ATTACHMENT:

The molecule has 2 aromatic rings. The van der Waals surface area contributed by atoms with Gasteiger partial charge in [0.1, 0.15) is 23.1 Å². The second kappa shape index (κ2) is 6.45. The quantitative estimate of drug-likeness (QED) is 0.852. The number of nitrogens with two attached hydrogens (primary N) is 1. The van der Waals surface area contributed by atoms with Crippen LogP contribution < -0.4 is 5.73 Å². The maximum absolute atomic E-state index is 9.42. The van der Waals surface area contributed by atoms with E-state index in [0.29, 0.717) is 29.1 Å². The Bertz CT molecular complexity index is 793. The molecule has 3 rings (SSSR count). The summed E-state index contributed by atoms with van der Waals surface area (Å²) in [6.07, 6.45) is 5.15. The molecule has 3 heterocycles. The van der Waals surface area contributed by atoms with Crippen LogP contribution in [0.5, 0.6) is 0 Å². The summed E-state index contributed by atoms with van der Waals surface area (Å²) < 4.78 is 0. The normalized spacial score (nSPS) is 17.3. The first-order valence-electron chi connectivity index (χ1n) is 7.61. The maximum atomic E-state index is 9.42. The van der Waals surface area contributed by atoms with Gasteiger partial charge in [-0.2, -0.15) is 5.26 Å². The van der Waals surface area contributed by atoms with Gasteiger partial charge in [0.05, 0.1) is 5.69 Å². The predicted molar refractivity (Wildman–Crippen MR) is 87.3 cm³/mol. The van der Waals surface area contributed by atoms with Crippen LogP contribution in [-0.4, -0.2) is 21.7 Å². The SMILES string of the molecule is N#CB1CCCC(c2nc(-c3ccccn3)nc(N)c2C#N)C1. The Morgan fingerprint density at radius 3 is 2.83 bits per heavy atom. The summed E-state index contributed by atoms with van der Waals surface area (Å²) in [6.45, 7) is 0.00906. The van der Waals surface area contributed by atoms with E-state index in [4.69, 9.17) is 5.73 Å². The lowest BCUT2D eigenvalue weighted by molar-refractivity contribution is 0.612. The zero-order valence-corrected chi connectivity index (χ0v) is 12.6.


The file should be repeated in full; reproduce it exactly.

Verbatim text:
The molecule has 2 aromatic rings. The van der Waals surface area contributed by atoms with Gasteiger partial charge in [0.1, 0.15) is 23.1 Å². The second kappa shape index (κ2) is 6.45. The quantitative estimate of drug-likeness (QED) is 0.852. The number of nitrogens with two attached hydrogens (primary N) is 1. The van der Waals surface area contributed by atoms with Crippen LogP contribution < -0.4 is 5.73 Å². The maximum absolute atomic E-state index is 9.42. The van der Waals surface area contributed by atoms with E-state index in [0.29, 0.717) is 29.1 Å². The Bertz CT molecular complexity index is 793. The molecule has 3 rings (SSSR count). The summed E-state index contributed by atoms with van der Waals surface area (Å²) in [6.07, 6.45) is 5.15. The molecule has 3 heterocycles. The van der Waals surface area contributed by atoms with Crippen LogP contribution in [0.5, 0.6) is 0 Å². The summed E-state index contributed by atoms with van der Waals surface area (Å²) < 4.78 is 0. The normalized spacial score (nSPS) is 17.3. The first-order valence-electron chi connectivity index (χ1n) is 7.61. The maximum atomic E-state index is 9.42. The van der Waals surface area contributed by atoms with Gasteiger partial charge in [-0.2, -0.15) is 5.26 Å². The van der Waals surface area contributed by atoms with Gasteiger partial charge in [0.05, 0.1) is 5.69 Å². The predicted molar refractivity (Wildman–Crippen MR) is 87.3 cm³/mol. The van der Waals surface area contributed by atoms with Crippen LogP contribution in [-0.4, -0.2) is 21.7 Å². The SMILES string of the molecule is N#CB1CCCC(c2nc(-c3ccccn3)nc(N)c2C#N)C1. The Morgan fingerprint density at radius 3 is 2.83 bits per heavy atom. The summed E-state index contributed by atoms with van der Waals surface area (Å²) in [6.45, 7) is 0.00906. The van der Waals surface area contributed by atoms with E-state index in [4.69, 9.17) is 5.73 Å². The lowest BCUT2D eigenvalue weighted by molar-refractivity contribution is 0.612. The zero-order valence-corrected chi connectivity index (χ0v) is 12.6.